Nov. 23, 1944, was a mixed Thanksgiving for millions of Americans gathered around their tables that day.

While they had more reasons to be optimistic than at any time in recent memory (In Europe, German forces were retreating back to the Fatherland and in the Pacific the liberation of the Philippines was underway and the Battle of Leyte Gulf had just delivered the final blow to what was left of the Imperial Japanese Navy.) there were sadly far too many empty chairs at those tables.

The number of chairs that would be forever empty was already well into the over 400,000 American war dead while millions of others were missing the fathers, sons, brothers and cousins serving literally around the world — each one not knowing if he'd survive the fighting still before him, yet determined more than ever to make that last deployment back to the home front alive and able.

President Franklin Roosevelt, having just been reelected to a record fourth term, put forth to the nation a Thanksgiving proclamation reflective of the time.

It began as a reminder of how far we'd come since that Day of Infamy in December 1941 and continued with a warning that our very way of life was at stake:

“In this year of liberation, which has seen so many millions freed from tyrannical rule, it is fitting that we give thanks with special fervor to our heavenly father for the mercies we have received individually and as a nation and for the blessings he has restored, through the victories of our arms and those of our allies, to his children in other lands.

"For the preservation of our way of life from the threat of destruction; for the unity of spirit which has kept our nation strong for our abiding faith in freedom; and for the promise of an enduring peace, we should lift up our hearts in thanksgiving.”

But what really struck me was what followed further in:

“To the end that we may bear more earnest witness to our gratitude to almighty God, I suggest a nationwide reading of the Holy Scriptures during the period from Thanksgiving Day to Christmas. Let every man of every creed go to his own version of the Scriptures for a renewed and strengthening contact with those eternal truths and majestic principles which have inspired such measure of true greatness as this nation has achieved.”

And then his closing request:

“Now therefore I, Franklin D. Roosevelt, president of the United States of America ... do hereby proclaim Thursday, the 23rd day of November 1944, a day of national thanksgiving; and I call upon the people of the United States to observe it by bending every effort to hasten the day of final victory and by offering to God our devout gratitude for His goodness to us and our fellow men.”

"Heavenly father," "blessings," "faith," "almighty God," "Holy Scriptures," "God" ... words and phrases that in just 75 years have virtually disappeared from our public square.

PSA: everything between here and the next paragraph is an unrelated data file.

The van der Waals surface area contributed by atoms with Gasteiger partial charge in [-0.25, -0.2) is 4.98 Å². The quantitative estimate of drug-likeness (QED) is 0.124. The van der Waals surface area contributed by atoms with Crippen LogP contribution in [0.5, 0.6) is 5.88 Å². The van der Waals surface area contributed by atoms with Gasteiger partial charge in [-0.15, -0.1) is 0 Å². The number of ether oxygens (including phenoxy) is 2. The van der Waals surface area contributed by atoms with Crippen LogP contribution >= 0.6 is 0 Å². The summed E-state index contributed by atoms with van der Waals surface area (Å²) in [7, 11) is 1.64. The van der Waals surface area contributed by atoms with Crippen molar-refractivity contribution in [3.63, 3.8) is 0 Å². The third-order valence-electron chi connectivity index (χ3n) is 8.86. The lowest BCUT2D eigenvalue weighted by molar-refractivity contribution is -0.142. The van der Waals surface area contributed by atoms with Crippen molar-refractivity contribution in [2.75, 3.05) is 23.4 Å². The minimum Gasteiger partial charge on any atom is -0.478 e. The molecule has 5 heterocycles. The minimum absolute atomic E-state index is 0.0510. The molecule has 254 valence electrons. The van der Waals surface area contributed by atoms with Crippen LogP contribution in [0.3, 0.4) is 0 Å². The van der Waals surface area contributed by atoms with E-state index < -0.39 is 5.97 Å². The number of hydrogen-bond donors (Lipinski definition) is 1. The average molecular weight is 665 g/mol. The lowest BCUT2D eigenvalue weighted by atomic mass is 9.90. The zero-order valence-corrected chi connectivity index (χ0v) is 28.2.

Compare that with the current state of our political affairs and you begin to see just how far this nation has strayed from its founding principles and the divisions born from it.

On Capitol Hill, Democrats are whipping themselves into a frenzy pursuing their fantasy of at last undoing the results of the 2016 election. Meanwhile, their 2020 campaign trail is a cacophony of pandering and promising on a scale never before seen in American history.

One of Speaker of the House Nancy Pelosi's favorite memes to the press these days is the retelling of the story of Benjamin Franklin emerging from Independence Hall in 1787 and responding to the question, “What do we have, a republic or a monarchy?” with, “A republic, if you can keep it."

The implication is that she and her fellow Democrats are the only thing standing between our great republic and the evil emperor Donald J. Trump.

Pelosi's claim couldn't be further from the truth (see: impeachment, precedents of procedure, minority party rights, fundamental fairness in proceedings), but with so many Americans today ignorant of their own history, it's sadly effective.

In the years since FDR's last thanksgiving proclamation, there have been tens of thousands more empty chairs placed at the thanksgiving table.

And while we shall never forget their sacrifice, we must also remember the good of these past years — a vaccine for the polio that crippled a president; the Civil Rights Act; the Voting Rights Act; Mercury, Gemini and Apollo; the personal computer and the internet that followed; and above all the millions upon millions of citizens here and people across the globe who have been lifted out of poverty thanks to an economic system second to none.

And yes, thanks to God.

May your Thanksgiving be as blessed in this year as Roosevelt proclaimed it to be those oh so many years ago.

Geoff Caldwell lives in Joplin. He can be reached at

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